Journal: Luke’s Three-Day Week; Homecoming with the Pikes

Our Journal:

LUKE: Entry for 11/6 thru 11/7. This week was a short week so my teachers see this and decide “We need to give them enough work for a 5 day week isntead of 3.” So I’ve been very busy with not only schoolwork but also this is a fairly important time for my game. This is because on midnight Monday the “season” ends and you can no longer climb up the competitive ladder for that season. I want to get the highest rank of diamond but I’m fairly far away so I have been very busy with that and schoolwork.

RICK: We had a big crowd in Bowling Green for Homecoming at WKU. By that, I mean we had a gang of my PiKA fraternity brothers converging on campus. We came with our graying hair, growing waistlines and either our 1st, 2nd or 3rd wives, girlfriends or just our selves. And we hung out, calling each other by nicknames earned in college — “Otis, my man!” —  and telling all of those not in on the jokes how crazy we were three decades ago.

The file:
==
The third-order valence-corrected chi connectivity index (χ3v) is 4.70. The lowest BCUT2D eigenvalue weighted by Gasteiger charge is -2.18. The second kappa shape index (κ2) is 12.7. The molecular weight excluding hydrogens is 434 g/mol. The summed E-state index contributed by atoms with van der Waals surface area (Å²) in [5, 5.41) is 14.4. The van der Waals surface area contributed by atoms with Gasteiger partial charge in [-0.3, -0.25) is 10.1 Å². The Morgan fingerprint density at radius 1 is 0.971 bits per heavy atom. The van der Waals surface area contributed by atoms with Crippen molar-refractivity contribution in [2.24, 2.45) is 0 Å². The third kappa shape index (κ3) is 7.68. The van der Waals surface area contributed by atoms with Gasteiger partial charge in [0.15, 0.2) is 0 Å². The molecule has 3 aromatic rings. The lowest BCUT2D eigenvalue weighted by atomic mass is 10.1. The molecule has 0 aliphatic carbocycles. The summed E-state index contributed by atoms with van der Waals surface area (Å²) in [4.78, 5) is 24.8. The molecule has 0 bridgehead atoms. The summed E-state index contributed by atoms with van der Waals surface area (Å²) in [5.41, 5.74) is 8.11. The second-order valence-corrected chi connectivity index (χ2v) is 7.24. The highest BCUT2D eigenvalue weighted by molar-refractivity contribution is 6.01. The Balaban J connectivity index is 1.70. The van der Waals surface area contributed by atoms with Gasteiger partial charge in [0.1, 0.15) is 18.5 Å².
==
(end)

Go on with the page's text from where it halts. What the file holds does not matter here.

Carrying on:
We saw the new Pike house, a structure way cooler than the ramshackle place we remembered at 1366 College Street. Oddly, there was a composite photo from my freshman year on the wall, so we had to rush over and take pictures. As current students rushed by us in front of Diddle, we ate and drank at a tailgate party, stopping people we knew on the way in. We watched the Hilltoppers conquer UTEP in exciting fashion in a fancy, half-empty stadium.  I can’t understand what it is people in Bowling Green do that they don’t fill this wonderful place up 6 times a year.  And they sell beer at the games.

There were 35 of us at dinner in downtown Bowling Green. Conversations weren’t about what we’re doing with our lives, but what we did in our college lives. We talked about the dozens of brothers who didn’t make this trip, and what all those guys were doing. And we hugged each other, laughed and told stories on each other. We replayed embarrassing escapades I can’t imagine any of the current Pikes doing.

When I was pledging back in the fall of 1978, I remember being impressed by what some alumnus told me — enjoy your college years because it’s the only time in your life you can drink like an alcoholic and not be called one — and that the guys you’re living with in the fraternity will be in your life until you die. Truth.